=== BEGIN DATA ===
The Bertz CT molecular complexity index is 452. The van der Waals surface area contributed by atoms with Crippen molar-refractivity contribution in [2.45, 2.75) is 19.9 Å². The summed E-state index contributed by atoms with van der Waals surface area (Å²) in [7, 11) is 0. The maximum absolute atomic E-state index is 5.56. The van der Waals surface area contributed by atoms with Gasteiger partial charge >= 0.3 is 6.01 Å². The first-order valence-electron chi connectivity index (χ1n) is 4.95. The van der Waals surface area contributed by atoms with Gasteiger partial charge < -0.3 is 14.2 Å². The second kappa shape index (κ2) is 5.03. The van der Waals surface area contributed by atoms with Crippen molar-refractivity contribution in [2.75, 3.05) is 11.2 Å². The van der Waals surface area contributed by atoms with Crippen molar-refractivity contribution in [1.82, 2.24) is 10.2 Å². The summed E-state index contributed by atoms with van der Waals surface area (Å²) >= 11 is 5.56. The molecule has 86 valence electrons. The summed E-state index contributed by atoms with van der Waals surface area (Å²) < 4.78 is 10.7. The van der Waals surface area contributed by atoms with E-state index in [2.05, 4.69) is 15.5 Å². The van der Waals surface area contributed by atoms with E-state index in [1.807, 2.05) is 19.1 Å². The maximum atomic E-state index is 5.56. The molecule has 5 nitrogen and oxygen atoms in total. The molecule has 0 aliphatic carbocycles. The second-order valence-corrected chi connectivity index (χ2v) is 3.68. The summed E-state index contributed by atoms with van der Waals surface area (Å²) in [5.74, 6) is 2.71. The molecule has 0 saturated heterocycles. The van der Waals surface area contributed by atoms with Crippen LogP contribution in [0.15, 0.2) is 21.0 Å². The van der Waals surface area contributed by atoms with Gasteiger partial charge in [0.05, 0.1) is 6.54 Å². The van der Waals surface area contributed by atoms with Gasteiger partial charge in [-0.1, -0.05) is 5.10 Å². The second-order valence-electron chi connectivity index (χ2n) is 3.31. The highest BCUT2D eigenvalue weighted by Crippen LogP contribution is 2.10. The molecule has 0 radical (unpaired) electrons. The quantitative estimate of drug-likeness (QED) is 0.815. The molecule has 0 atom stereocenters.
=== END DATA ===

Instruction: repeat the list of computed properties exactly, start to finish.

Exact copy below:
The Bertz CT molecular complexity index is 452. The van der Waals surface area contributed by atoms with Crippen molar-refractivity contribution in [2.45, 2.75) is 19.9 Å². The summed E-state index contributed by atoms with van der Waals surface area (Å²) in [7, 11) is 0. The maximum absolute atomic E-state index is 5.56. The van der Waals surface area contributed by atoms with Gasteiger partial charge >= 0.3 is 6.01 Å². The first-order valence-electron chi connectivity index (χ1n) is 4.95. The van der Waals surface area contributed by atoms with Gasteiger partial charge < -0.3 is 14.2 Å². The second kappa shape index (κ2) is 5.03. The van der Waals surface area contributed by atoms with Crippen molar-refractivity contribution in [2.75, 3.05) is 11.2 Å². The van der Waals surface area contributed by atoms with Crippen molar-refractivity contribution in [1.82, 2.24) is 10.2 Å². The summed E-state index contributed by atoms with van der Waals surface area (Å²) >= 11 is 5.56. The molecule has 86 valence electrons. The summed E-state index contributed by atoms with van der Waals surface area (Å²) < 4.78 is 10.7. The van der Waals surface area contributed by atoms with E-state index in [2.05, 4.69) is 15.5 Å². The van der Waals surface area contributed by atoms with E-state index in [1.807, 2.05) is 19.1 Å². The maximum atomic E-state index is 5.56. The molecule has 5 nitrogen and oxygen atoms in total. The molecule has 0 aliphatic carbocycles. The second-order valence-corrected chi connectivity index (χ2v) is 3.68. The summed E-state index contributed by atoms with van der Waals surface area (Å²) in [5.74, 6) is 2.71. The molecule has 0 saturated heterocycles. The van der Waals surface area contributed by atoms with Crippen LogP contribution in [0.15, 0.2) is 21.0 Å². The van der Waals surface area contributed by atoms with Gasteiger partial charge in [0.05, 0.1) is 6.54 Å². The van der Waals surface area contributed by atoms with Gasteiger partial charge in [-0.1, -0.05) is 5.10 Å². The second-order valence-electron chi connectivity index (χ2n) is 3.31. The highest BCUT2D eigenvalue weighted by Crippen LogP contribution is 2.10. The molecule has 0 radical (unpaired) electrons. The quantitative estimate of drug-likeness (QED) is 0.815. The molecule has 0 atom stereocenters.